Thursday, February 14, 2008

a fork in the (Anglican) road

In December, I wrote two posts on the 'Anglican crisis' that is affecting the church we attend and work at, St John's Shaughnessy Anglican Church:
Tonight, St John's held their annual vestry meeting. All of the usual (and fairly mundane) agenda items featured: financial reports, adoption of previous meeting minutes, ministry snapshots etc... but that wasn't why the church was as full as I have ever seen it. Rather, the members of St John's showed up to vote on a "motion to accept or reject the offer of temporary Alternative Episcopal Oversight" from the Diocese of the Southern Cone, an Anglican diocese based out of Argentina.

The reason to seek such oversight, in a nutshell, is that the Anglican Church of Canada and the Diocese of New Westminster, who oversees St John's, have been "walking apart from the Anglican Communion." The parting comes primarily in regards to different views of the authority of scripture, of which the "tip-of-the-iceberg issue" is the blessing of same-sex unions. Much of he Episcopal church in the United States is in the same boat as much of the Anglican Church of Canada in regard to these issues.

3 of 4 pics by kim y

So tonight, it was up to St John's members to decide. Voting "Yes" would go against the Bishop of New Westminster's sincere wishes for those in his diocese, a vote for schism as he saw it. Or in the word's of J.I. Packer to vote "Yes" was to choose "not schism but realignment" - a move back to the rest of the Anglican communion who has repeatedly stood against the Anglican Church of Canada and the Episcopal church for their trajectory of adopting a liberal approach to understanding the scriptures.

A letter (dated 6 February) by the current Bishop, Michael Ingham, was distributed to members of St John's as they entered the meeting describing the proceedings as "schismatic," threatening "immediate termination of license or removal from office" as well as the possibility of civil proceedings were directed at St John's clergy, wardens and trustees, and noting the diocese's "fiduciary responsibility to preserve and protect the assets of the Church for its future ministry", ie, take St John's financial and property assets out the church's control.

After 5 years of battling with the Bishop, having no episcopal oversight, not being able to hire new ordained staff, and having so much of the church's energy directed towards this crisis, St John's came together (for a 3 hour meeting) and voted on the motion, to either accept or reject the Southern Cone's offer of episcopal oversight and in doing so leave the Anglican Church of Canada, with the following outcome:
  • Vote "YES" = 475 (96% accepted the Southern Cone's offer)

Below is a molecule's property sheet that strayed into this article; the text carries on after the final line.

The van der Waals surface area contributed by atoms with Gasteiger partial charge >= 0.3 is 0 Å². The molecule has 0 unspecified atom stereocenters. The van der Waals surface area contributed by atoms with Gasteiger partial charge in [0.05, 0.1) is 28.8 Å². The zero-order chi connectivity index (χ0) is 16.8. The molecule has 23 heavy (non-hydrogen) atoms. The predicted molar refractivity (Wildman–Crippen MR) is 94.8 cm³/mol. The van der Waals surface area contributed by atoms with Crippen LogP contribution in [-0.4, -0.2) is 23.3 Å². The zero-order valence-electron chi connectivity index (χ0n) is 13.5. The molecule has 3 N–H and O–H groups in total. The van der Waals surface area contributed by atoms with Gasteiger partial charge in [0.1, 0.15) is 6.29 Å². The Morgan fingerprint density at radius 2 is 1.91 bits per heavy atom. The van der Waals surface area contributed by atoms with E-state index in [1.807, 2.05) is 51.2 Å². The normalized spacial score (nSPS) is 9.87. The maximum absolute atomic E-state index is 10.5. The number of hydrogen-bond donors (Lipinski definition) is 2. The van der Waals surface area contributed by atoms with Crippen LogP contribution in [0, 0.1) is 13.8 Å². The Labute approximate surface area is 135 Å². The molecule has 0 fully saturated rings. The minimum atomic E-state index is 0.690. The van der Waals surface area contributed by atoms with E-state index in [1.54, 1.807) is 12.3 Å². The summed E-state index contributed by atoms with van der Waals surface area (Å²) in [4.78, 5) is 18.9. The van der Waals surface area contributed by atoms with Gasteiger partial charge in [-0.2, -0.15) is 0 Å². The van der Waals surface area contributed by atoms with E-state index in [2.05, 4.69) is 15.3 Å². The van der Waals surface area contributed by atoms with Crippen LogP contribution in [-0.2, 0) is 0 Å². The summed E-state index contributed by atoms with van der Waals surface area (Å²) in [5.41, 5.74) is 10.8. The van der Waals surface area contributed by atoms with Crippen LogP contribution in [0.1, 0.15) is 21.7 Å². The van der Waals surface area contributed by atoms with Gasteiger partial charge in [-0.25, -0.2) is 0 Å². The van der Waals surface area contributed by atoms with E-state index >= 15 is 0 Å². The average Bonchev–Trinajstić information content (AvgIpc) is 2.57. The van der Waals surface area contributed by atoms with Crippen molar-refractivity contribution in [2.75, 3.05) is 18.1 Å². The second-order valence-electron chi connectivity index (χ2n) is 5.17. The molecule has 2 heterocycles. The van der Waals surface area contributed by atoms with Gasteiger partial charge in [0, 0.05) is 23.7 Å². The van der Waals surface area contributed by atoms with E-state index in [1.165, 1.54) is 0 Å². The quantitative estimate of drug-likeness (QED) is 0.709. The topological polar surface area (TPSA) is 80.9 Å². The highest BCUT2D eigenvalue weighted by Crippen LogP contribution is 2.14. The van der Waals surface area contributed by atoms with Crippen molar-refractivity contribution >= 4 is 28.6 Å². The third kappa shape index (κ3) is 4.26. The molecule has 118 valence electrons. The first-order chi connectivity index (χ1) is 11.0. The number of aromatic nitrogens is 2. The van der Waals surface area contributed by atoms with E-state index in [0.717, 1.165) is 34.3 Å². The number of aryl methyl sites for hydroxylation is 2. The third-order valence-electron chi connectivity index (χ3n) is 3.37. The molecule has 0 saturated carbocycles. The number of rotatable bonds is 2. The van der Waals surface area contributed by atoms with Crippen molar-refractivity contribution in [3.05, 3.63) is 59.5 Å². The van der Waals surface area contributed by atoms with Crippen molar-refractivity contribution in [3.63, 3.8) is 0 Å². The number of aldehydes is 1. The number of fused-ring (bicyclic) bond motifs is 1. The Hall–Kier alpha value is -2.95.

• Vote "NO" = 11 (2%)
  • "Abstain" from vote = 9 (2%)
A decisive result, which indicates a strong degree of unity and gives St John's the ability to move forward with the Southern Cone while being largely undivided. Rev. David Short, said the decision "closes the door on uncertainty, and opens the door to other uncertainties" as the possibilities of lengthy legal proceedings now await.

Being an Aussie and only in Vancouver for a limited time, in some ways I feel like an outsider at St John's (even though I work there). From that outside perspective, tonight I witnessed and joined-in to vote with a congregation who chose to define themselves as part of Christ's church, who together are desiring to honor God's word and seek the Lord first ahead of the possible legal, financial and leadership risks that lay ahead. It could be costly discipleship for St John's, but is there any other road to pick up a cross and follow Jesus down?


Sib said...


I'm going to sound completely stupid, but yes to joining the Southern Cone diocese?

Andrew & Jessica said...

Hi Sib - no stupidity on your part, probably just some poor late night writing on mine... I made a few changes, I hope the post is now clear on what a "Yes" vote means.


David MacKenzie said...

Dear Furnace-folks:

I just want to tell you that I think this latest decision is going to really help the ministry and the horizons of St. John's Shaughnessy open up. While the reality is not without its lament, the truth is SJS will now be able to join the Christian vanguard (instead of the rearguard) and be able to pursue the Holy Spirit's vision for the church (including the Great Commission) in a way that, up to now, has been stifled and smothered.

It's going to be good. And it's going to encourage others to risk the same.

Grace to you all, in the Lord Jesus Christ!


Pastor David MacKenzie
Regency Christian Church
Devon, Alberta.

Justin said...

Thanks for the post. Yes we can.

Anonymous said...

hey guys
this is really great news, i am so glad there was such overwhelming support for this... what a journey lies ahead for st johns.
can you explain to me, why the argentinian diocese?

Andrew & Jessica said...

Hey Helen - that is a really good question! I don't think I can adequately answer it... as far as I am aware, several 'global south' dioceses (defined as the faithful dioceses in Africa and Latin America) were willing to make this 'adoption'. There is a retired Anglican Church of Canada (ACoC) Bishop, Donald Harvey, who has formally left the ACoC and is now working for the Southern Cone diocese. Harvey is well known and respected by churches who are considering a realignment. So while the top of the Provincial tree (a Primate) is in Argentina, the local Bishop is a Canadian. How Harvey came to have that relationship with the Southern Cone and whether that happened before or after the proposed realignment, I am not sure. I do think this arrangement makes more sense than some of the Anglican network arrangements who have Bishops based in Nigeria and Malawi.
St John's misses you...